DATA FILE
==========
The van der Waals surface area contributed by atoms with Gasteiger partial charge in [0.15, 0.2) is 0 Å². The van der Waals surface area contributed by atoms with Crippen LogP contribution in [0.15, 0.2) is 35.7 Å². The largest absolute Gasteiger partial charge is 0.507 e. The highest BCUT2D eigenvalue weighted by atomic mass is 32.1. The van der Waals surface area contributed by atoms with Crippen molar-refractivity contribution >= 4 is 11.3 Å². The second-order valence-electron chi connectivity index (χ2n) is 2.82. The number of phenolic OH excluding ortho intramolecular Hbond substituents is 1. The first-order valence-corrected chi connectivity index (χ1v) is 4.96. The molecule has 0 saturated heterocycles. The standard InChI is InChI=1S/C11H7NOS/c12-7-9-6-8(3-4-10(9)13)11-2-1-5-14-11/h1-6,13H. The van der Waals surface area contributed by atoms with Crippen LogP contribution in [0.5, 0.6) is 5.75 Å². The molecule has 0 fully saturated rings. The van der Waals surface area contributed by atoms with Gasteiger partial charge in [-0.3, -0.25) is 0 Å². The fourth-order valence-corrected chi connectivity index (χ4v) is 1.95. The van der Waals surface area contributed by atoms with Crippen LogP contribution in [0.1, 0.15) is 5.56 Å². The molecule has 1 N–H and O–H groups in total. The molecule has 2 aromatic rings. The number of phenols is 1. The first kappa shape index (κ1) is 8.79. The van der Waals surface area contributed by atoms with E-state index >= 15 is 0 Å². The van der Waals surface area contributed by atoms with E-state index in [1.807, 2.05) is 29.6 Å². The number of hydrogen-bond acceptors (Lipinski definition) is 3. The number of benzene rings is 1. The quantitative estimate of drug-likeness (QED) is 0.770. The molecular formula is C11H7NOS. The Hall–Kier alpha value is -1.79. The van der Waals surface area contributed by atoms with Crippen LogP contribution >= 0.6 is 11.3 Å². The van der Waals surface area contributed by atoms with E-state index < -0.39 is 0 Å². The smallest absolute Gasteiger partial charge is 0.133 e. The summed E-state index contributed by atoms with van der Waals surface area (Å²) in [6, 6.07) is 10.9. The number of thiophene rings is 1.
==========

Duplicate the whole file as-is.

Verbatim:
The van der Waals surface area contributed by atoms with Gasteiger partial charge in [0.15, 0.2) is 0 Å². The van der Waals surface area contributed by atoms with Crippen LogP contribution in [0.15, 0.2) is 35.7 Å². The largest absolute Gasteiger partial charge is 0.507 e. The highest BCUT2D eigenvalue weighted by atomic mass is 32.1. The van der Waals surface area contributed by atoms with Crippen molar-refractivity contribution >= 4 is 11.3 Å². The second-order valence-electron chi connectivity index (χ2n) is 2.82. The number of phenolic OH excluding ortho intramolecular Hbond substituents is 1. The first-order valence-corrected chi connectivity index (χ1v) is 4.96. The molecule has 0 saturated heterocycles. The standard InChI is InChI=1S/C11H7NOS/c12-7-9-6-8(3-4-10(9)13)11-2-1-5-14-11/h1-6,13H. The van der Waals surface area contributed by atoms with Crippen LogP contribution in [0.5, 0.6) is 5.75 Å². The molecule has 0 fully saturated rings. The van der Waals surface area contributed by atoms with Gasteiger partial charge in [-0.3, -0.25) is 0 Å². The fourth-order valence-corrected chi connectivity index (χ4v) is 1.95. The van der Waals surface area contributed by atoms with Crippen LogP contribution in [0.1, 0.15) is 5.56 Å². The molecule has 1 N–H and O–H groups in total. The molecule has 2 aromatic rings. The number of phenols is 1. The first kappa shape index (κ1) is 8.79. The van der Waals surface area contributed by atoms with E-state index >= 15 is 0 Å². The van der Waals surface area contributed by atoms with E-state index in [1.807, 2.05) is 29.6 Å². The number of hydrogen-bond acceptors (Lipinski definition) is 3. The number of benzene rings is 1. The quantitative estimate of drug-likeness (QED) is 0.770. The molecular formula is C11H7NOS. The Hall–Kier alpha value is -1.79. The van der Waals surface area contributed by atoms with Crippen LogP contribution >= 0.6 is 11.3 Å². The van der Waals surface area contributed by atoms with E-state index < -0.39 is 0 Å². The smallest absolute Gasteiger partial charge is 0.133 e. The summed E-state index contributed by atoms with van der Waals surface area (Å²) in [6, 6.07) is 10.9. The number of thiophene rings is 1.